Antiviral therapy for zoster

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1. An antiviral can hasten the resolution of the rash by several days. Relief of acute pain occurs two to three days after an antiviral is initiated. The duration of pain is reduced by about half. Antiviral therapy is more likely to be of benefit if initiated within 24 hours of rash onset.

2. Acyclovir (Zovirax)

a. 800 mg q4h while awake (5 times a day) for 7 days. [400, 800 mg tab].

b. Oral acyclovir does not have significant adverse effects; nausea, headaches, diarrhea, and constipation may sometimes occur.

c. IV acyclovir is reserved for the severely immunosuppressed (bone marrow transplant patients), disseminated infection, or ophthalmic zoster.

d. The IV dose for zoster is 10 mg/kg, administered over a one-hour, q8h. Nephrotoxicity can usually be avoided if the patient remains wellhydrated. The dosage should be reduced in renal failure.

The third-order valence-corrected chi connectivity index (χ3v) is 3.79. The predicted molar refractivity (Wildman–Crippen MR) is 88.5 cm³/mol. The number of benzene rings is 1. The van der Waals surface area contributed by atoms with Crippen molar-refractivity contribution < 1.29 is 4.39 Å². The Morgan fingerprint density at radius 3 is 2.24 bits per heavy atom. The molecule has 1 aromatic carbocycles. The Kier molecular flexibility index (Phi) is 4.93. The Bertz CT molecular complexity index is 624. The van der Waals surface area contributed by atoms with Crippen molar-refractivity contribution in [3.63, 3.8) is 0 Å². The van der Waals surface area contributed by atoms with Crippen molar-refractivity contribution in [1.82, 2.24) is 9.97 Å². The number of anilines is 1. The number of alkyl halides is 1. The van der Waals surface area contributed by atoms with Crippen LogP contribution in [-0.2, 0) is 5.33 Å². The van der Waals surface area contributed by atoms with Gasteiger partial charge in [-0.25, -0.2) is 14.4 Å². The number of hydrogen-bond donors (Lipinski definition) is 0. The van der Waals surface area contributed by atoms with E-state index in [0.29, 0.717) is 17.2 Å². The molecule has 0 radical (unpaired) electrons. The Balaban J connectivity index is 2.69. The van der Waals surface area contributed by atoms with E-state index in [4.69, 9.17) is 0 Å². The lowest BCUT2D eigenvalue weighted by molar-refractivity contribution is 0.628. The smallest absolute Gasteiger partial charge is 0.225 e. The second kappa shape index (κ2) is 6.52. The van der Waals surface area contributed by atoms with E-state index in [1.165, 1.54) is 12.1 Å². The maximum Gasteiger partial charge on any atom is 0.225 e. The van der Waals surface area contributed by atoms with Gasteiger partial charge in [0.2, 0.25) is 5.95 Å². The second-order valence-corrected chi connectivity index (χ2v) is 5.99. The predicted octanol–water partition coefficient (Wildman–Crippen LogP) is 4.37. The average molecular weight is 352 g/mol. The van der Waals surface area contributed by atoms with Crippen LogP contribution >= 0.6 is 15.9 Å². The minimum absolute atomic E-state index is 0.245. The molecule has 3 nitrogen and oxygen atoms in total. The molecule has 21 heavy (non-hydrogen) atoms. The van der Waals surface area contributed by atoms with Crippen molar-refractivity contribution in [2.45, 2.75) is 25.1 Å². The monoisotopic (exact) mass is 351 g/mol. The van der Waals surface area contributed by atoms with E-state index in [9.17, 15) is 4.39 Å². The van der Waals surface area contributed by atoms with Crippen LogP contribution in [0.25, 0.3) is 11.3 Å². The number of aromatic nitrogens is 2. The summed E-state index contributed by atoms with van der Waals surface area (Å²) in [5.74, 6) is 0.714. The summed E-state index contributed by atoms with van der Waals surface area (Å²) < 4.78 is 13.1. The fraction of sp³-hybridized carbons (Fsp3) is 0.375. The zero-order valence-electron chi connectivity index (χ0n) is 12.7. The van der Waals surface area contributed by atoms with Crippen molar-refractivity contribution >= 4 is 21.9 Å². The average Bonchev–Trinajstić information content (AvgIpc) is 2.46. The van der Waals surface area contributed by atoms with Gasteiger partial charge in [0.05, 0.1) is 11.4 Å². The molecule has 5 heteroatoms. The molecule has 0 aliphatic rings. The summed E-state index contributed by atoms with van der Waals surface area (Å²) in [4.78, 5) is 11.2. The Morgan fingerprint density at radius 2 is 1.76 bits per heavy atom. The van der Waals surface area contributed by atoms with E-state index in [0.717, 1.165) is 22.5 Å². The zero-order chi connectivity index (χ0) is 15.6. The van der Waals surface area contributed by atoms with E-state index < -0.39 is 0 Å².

3. Famciclovir (Famvir) is equally effective as acyclovir; it has a more convenient dosing interval; one 500-mg tablet tid for 7 days.

4. Valacyclovir (Valtrex), may be slightly more effective than acyclovir; 1,000 mg tid x 7 days [500 mg].

5. Foscarnet (Foscavir)is useful for acyclovir-resistant herpes infections.

6. Ophthalmic distribution zoster is a medical emergency which requires IV acyclovir and topical antivirals.

III. Postherpetic neuralgia

A. PNH is the most common complication of herpes zoster. It is defined as chronic pain persisting for at least one month after the skin lesions have healed.

B. The incidence of PHN after an episode of herpes zoster is 5-50%. Those aged 60 and older have a 50% chance of developing PHN. PHN resolves within two months in about half of those affected.

C. Antivirals, aspirin, and acetaminophen are usually not effective for PHN.

D. Topical preparations

1. Capsaicin cream OTC (Zostrix, Zostrix-HP) 0.025% tid-qid reduces the pain. Ben-Gay, Flex-all 454 or Aspercreme may offer similar relief.

2. EMLA topical cream (lidocaine and prilocaine) qid may be useful.

3. Amitriptyline (Elavil) is often effective; 10-25 mg qhs, increasing in weekly increments of 25 mg as needed.

4. Gabapentin (Neurontin), 300 mg qd-tid, may be effective. Carbamazepine (Tegretol), 200 mg bid, has also been used.

5. Transcutaneous electrical nerve stimulation (TENS), lidocaine injections, nerve block injections, permanent nerve blocks with alcohol, and nerve resectioning have been used for recalcitrant cases.

References: See page 195.

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